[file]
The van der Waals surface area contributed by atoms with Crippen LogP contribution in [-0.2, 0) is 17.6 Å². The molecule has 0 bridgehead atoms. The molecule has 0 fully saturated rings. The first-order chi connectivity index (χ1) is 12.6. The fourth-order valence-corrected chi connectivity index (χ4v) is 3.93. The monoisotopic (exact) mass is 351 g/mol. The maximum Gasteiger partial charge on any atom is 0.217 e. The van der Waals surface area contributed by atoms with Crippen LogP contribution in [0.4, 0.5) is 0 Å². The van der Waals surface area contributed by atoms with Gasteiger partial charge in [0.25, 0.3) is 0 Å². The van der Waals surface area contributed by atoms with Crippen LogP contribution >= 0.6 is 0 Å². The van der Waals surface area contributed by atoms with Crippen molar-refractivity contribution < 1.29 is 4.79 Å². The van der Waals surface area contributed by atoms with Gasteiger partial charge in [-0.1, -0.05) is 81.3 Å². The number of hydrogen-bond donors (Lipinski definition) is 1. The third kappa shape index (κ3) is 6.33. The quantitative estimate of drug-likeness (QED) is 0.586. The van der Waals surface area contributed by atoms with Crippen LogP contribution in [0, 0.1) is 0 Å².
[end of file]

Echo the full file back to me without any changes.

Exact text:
The van der Waals surface area contributed by atoms with Crippen LogP contribution in [-0.2, 0) is 17.6 Å². The molecule has 0 bridgehead atoms. The molecule has 0 fully saturated rings. The first-order chi connectivity index (χ1) is 12.6. The fourth-order valence-corrected chi connectivity index (χ4v) is 3.93. The monoisotopic (exact) mass is 351 g/mol. The maximum Gasteiger partial charge on any atom is 0.217 e. The van der Waals surface area contributed by atoms with Crippen LogP contribution in [0.4, 0.5) is 0 Å². The van der Waals surface area contributed by atoms with Gasteiger partial charge in [0.25, 0.3) is 0 Å². The van der Waals surface area contributed by atoms with Crippen LogP contribution >= 0.6 is 0 Å². The van der Waals surface area contributed by atoms with Crippen molar-refractivity contribution < 1.29 is 4.79 Å². The van der Waals surface area contributed by atoms with Gasteiger partial charge in [-0.1, -0.05) is 81.3 Å². The number of hydrogen-bond donors (Lipinski definition) is 1. The third kappa shape index (κ3) is 6.33. The quantitative estimate of drug-likeness (QED) is 0.586. The van der Waals surface area contributed by atoms with Crippen LogP contribution in [0, 0.1) is 0 Å².